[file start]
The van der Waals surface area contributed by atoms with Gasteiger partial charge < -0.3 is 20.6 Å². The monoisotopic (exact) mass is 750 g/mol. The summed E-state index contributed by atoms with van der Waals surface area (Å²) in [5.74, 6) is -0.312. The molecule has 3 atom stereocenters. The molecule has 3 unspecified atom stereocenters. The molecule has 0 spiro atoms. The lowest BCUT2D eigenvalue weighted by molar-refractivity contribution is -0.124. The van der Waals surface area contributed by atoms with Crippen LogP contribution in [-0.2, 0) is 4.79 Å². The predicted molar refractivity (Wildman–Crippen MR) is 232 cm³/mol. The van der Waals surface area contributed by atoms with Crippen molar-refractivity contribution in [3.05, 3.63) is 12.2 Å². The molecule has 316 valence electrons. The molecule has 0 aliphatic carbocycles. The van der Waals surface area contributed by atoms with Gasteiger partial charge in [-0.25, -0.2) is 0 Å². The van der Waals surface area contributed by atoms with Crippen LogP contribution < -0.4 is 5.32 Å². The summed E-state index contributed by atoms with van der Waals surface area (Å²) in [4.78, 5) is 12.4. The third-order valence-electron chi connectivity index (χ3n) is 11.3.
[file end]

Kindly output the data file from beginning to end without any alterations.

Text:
The van der Waals surface area contributed by atoms with Gasteiger partial charge < -0.3 is 20.6 Å². The monoisotopic (exact) mass is 750 g/mol. The summed E-state index contributed by atoms with van der Waals surface area (Å²) in [5.74, 6) is -0.312. The molecule has 3 atom stereocenters. The molecule has 3 unspecified atom stereocenters. The molecule has 0 spiro atoms. The lowest BCUT2D eigenvalue weighted by molar-refractivity contribution is -0.124. The van der Waals surface area contributed by atoms with Crippen LogP contribution in [-0.2, 0) is 4.79 Å². The predicted molar refractivity (Wildman–Crippen MR) is 232 cm³/mol. The van der Waals surface area contributed by atoms with Crippen molar-refractivity contribution in [3.05, 3.63) is 12.2 Å². The molecule has 316 valence electrons. The molecule has 0 aliphatic carbocycles. The van der Waals surface area contributed by atoms with Gasteiger partial charge in [-0.25, -0.2) is 0 Å². The van der Waals surface area contributed by atoms with Crippen LogP contribution < -0.4 is 5.32 Å². The summed E-state index contributed by atoms with van der Waals surface area (Å²) in [4.78, 5) is 12.4. The third-order valence-electron chi connectivity index (χ3n) is 11.3.